The State moved to dismiss with prejudice, stating:
[T]he State is unable to respond to [Hatchett's] motion in an effective manner based upon the fact that there is no information as to why he believes there is an illegal sentence, why he believes State v. Schmidt should apply; and if the court were to consider ineffective assistance of counsel aside from the statute of limitations, why counsel was ineffective.
On September 7, the district court issued its ruling, which provides in part:
Thus, before the court at the time of trial on this date is [Hatchett]’s initial Application dated March 23, 2017, his Motion to Correct Illegal Sentence dated March 21, 2018, which has been construed only as supportive of his original application in this matter, and his Motion to Amend filed on July 23, 2018. At trial, [Hatchett] presented no evidence, no testimony and no exhibits in support of any of his claims or filings. Rather, he provided very brief argument citing three cases: (1) Brady v. Maryland (presumably consistent with his allegation that there exists some form of nanny cam footage or other evidence that would have been exculpatory evidence not disclosed to him during his criminal prosecution), (2) citing Schmidt v. State, 909 N.W.2d 778 (2018)[,] relative to his “innocence claim” of which he provided the State no notice prior to today's trial, and (3) citing Wilkins v. State, 522 N.W.2d 822 (Iowa 1994)[,] presumably in support of his ineffective assistance of counsel claim.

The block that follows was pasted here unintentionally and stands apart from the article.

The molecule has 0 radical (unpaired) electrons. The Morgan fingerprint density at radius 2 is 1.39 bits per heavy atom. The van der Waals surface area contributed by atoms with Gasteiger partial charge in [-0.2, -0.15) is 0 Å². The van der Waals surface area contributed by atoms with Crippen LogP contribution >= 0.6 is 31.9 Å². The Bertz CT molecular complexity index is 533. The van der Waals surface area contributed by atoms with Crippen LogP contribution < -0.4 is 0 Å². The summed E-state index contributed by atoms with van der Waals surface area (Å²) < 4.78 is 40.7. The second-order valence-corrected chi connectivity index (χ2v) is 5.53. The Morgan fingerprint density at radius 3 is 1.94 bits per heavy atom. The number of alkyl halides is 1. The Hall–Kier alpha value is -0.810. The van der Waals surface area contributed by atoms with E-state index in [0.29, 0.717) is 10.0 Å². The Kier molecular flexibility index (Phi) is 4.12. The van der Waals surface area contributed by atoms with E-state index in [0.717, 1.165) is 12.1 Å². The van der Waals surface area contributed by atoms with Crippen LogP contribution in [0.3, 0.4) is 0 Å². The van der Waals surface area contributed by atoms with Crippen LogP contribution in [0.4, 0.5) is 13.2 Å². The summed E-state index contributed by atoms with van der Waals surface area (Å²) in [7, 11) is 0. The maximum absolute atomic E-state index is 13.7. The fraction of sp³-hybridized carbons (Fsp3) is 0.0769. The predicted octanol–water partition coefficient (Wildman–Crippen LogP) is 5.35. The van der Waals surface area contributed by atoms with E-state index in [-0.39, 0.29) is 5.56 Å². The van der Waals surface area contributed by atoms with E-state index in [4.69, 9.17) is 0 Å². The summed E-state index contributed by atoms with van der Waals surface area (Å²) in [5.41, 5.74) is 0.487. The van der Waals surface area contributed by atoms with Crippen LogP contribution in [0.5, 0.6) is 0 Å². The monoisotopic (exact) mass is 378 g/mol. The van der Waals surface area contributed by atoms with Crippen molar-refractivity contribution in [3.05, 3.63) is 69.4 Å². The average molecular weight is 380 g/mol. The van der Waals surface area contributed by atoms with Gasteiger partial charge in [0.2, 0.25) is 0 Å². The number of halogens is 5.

At this time, the court finds fatal to all of [Hatchett]’s claims the fact that he chose not to present any evidence of any kind with regard to any of them. Not only did [Hatchett] not provide testimony of witnesses to support any of his claims, he himself made the decision not to testify in support of his claims. Further, he presented not a single document, file, transcript or exhibit to support any of his claims outlined in any of his applications, motions and other filings in this matter. Because [Hatchett]’s evidence fails, the court finds that so too must his claims fail herein.